posted by XhaustedProphet at 10:51 PM on August 4, 2011


As I recall during the Clinton years he was considered a super genius wizard guru champion who was responsible for the good times, too.

Not universally, not by a long shot. Jim Rogers and James Grant bemoaned his actions all through those years. Bad policy is bad policy no matter when it is being practiced and no matter what the short term "benefits". You can make anything look good with cheap money for awhile, but it will end in tears. Welcome to the vale.

BTW, it was under Clinton that we lost Glass Steagel, so let's not go looking to that presidency for brilliant economic stewardship.
posted by IndigoJones at 6:04 AM on August 5, 2011 [1 favorite]


The issue isn't how that money gets made, its how that money gets taxed.

This.

If we started taxing wealth instead of income things would be a lot fairer. Having a long term capital gains tax max of 15% is outrageous.
posted by small_ruminant at 12:26 PM on August 5, 2011


If we started taxing wealth instead of income things would be a lot fairer. Having a long term capital gains tax max of 15% is outrageous.

So the saver gets penalized for saving, while the consumer who spends all his money is given a free pass?

Uhh.. No.
posted by eas98 at 1:03 PM on August 5, 2011


Yes. If you're making money on money, you should get taxed more than if you're making money by actually producing something or doing something.
posted by small_ruminant at 1:20 PM on August 5, 2011 [2 favorites]


It's perfectly possible to have a progressive wealth tax so that mom-and-pop, apple-pie 'savers' (as opposed to, say, the born rich, or the rich through exploitation; who I think we can agree are saving fuck all but themselves the trouble of being productive members of society) would be below the threshold.

All savers aren't equal, and it isn't really a good argument that a tax that might prevent the excesses of one segment of them isn't feasible because if it was applied with absolutely no though or distinction whatsoever it would also punish the larger segment for following their sensible and canny common sense.

I'm all for encouraging small investors: unlike the big ones they don't have money to blow on the throw of the wheel and might put into into real things -- rather than the asset inflationary ponzi schemes the lords and ladies are so fond of.
posted by titus-g at 3:01 PM on August 5, 2011


So the saver gets penalized for saving, while the consumer who spends all his money is given a free pass?

Aren't capital gains taxed only when you cash out? Like, you save $1M and gain $20k on that in a year. You don't get taxed on that $20k unless you take it out of the investment. Otherwise, you'd end up having to fork over cash on something that, potentially, you can't even access because its on a fixed term. Or if it's a stock, one year it goes up 200% but then falls to %10 of what you paid, does the government owe you money?

iirc, at least a few years ago in Canada, only half of capital gains are taxed; and that half is treated a "normal" income. Say, you make $60k salary and you cash out $20k in stock options, you're income tax is for $70 (the first 18k or so is free, the second tier is whatever percent, the next tier up is at a higher percentage, &c). If you're unemployed and cash out $20k in stock, your effective income is $10k, well below the 18k level so you don't pay tax on any of that.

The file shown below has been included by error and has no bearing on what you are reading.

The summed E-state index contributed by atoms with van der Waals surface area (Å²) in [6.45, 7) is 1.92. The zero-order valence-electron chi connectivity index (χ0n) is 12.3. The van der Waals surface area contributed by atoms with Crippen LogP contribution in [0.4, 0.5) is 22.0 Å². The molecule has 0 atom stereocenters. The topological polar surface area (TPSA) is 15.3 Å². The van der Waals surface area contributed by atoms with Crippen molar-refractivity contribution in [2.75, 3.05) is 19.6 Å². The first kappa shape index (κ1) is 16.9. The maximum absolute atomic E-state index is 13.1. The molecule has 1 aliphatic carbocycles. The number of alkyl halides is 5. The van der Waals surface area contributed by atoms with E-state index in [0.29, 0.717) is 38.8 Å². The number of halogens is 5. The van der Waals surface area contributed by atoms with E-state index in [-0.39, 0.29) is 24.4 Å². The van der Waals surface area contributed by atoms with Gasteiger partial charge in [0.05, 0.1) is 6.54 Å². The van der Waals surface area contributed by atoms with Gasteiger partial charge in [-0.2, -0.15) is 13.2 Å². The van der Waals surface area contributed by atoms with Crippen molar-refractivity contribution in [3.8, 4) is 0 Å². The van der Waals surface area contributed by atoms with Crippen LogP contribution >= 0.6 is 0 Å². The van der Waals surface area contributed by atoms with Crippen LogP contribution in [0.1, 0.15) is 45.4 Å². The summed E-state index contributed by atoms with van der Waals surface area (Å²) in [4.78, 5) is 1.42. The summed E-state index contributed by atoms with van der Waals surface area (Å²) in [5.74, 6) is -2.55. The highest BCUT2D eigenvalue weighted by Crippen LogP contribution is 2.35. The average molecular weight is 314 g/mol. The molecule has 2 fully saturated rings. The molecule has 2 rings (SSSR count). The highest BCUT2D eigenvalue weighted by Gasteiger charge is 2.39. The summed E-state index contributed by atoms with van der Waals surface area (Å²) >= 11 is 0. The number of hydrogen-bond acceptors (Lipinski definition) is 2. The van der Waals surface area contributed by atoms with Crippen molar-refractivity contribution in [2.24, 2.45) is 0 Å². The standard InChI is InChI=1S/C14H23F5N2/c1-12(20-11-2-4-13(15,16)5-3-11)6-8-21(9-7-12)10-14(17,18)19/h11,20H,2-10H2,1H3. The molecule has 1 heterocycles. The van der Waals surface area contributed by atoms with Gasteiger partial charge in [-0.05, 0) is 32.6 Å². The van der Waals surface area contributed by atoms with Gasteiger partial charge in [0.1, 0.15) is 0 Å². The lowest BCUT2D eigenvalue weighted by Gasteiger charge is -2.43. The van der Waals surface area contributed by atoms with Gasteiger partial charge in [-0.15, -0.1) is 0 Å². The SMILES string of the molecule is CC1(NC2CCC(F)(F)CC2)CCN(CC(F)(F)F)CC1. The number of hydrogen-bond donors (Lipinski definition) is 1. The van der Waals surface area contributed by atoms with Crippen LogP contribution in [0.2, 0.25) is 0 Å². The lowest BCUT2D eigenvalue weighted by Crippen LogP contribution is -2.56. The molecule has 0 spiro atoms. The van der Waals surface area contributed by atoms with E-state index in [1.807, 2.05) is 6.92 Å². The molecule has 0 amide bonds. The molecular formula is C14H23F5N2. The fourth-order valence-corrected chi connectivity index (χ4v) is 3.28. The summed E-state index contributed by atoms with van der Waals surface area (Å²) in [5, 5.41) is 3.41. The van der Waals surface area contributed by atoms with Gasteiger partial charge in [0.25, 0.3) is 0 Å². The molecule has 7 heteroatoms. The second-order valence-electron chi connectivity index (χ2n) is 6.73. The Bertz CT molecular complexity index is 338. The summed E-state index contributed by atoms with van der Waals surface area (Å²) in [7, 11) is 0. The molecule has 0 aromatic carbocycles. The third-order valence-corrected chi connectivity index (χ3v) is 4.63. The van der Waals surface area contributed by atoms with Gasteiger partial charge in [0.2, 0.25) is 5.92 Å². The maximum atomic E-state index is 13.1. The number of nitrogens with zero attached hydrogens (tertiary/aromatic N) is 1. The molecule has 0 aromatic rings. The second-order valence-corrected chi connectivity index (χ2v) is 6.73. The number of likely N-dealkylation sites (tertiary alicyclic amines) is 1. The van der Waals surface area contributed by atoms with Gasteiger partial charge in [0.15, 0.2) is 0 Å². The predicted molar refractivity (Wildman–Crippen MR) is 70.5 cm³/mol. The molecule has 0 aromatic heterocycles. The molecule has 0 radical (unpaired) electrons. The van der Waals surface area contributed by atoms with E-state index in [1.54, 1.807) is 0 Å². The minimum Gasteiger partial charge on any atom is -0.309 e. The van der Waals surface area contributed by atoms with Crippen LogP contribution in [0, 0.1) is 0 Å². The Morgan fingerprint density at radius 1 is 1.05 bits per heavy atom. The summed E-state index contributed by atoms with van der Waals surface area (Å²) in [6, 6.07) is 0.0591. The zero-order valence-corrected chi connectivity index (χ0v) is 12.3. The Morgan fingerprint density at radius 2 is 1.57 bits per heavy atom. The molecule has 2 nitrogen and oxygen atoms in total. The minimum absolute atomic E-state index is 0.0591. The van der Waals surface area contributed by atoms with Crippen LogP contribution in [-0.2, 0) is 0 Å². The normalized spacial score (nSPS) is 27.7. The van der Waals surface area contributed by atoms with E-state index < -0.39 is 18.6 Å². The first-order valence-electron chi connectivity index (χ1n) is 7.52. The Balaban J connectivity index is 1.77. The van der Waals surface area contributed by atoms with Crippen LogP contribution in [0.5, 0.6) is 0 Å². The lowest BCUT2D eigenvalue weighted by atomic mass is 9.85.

posted by porpoise at 3:48 PM on August 5, 2011


yes - you only take cap gains when you take the capital gain, not when the asset appreciates.
posted by JPD at 4:08 PM on August 5, 2011


Also, if you're in a low enough bracket, I believe the capital gains rate is only 10%.
posted by small_ruminant at 4:45 PM on August 5, 2011


Opps. It's actually 0%.
posted by small_ruminant at 4:46 PM on August 5, 2011


Which I believe is wrong. You can be a billionaire and yet be in a 10% income tax bracket and therefore pay NO capital gains taxes.
posted by small_ruminant at 4:48 PM on August 5, 2011


Though what you can pull out at 0% is limited.

Ok, leaving the thread now.
posted by small_ruminant at 4:50 PM on August 5, 2011


This is called getting compensated for risking a total ruin. For the ones who are complaining, why don't you go trying founding a fucking company. Of course the richest get paid in stock.
posted by VeGiTo at 12:11 AM on August 6, 2011


What makes you think all those billionaires are self-made/entrepreneurs? From TFA:
The Upper Half of the Top 1%: Membership in this elite group is likely to come from being involved in some aspect of the financial services or banking industry, real estate development involved with those industries, or government contracting.
posted by GrammarMoses at 10:37 AM on August 6, 2011


is likely to come from

Pretty vague, that. For reference, here's the Forbes richest Americans list. The toppermost of the poppermost does seem to lean towards entrepreneurs (or their children).

Not to say that Wall Street doesn't need some serious paddlin' and cleanin' up, and that all the entrepreneurial money is totally green and uncorrupt, but even so....
posted by IndigoJones at 12:55 PM on August 7, 2011


Why are the big banks getting off scot-free?
posted by homunculus at 12:42 PM on August 8, 2011


Great News: The Recession for the Gilded Class Has Ended
posted by homunculus at 1:12 PM on August 8, 2011


« Older NASA May Have Discovered Flowing Water on Mars...  |  Master of Orion begat Master o... Newer »


This thread has been archived and is closed to new comments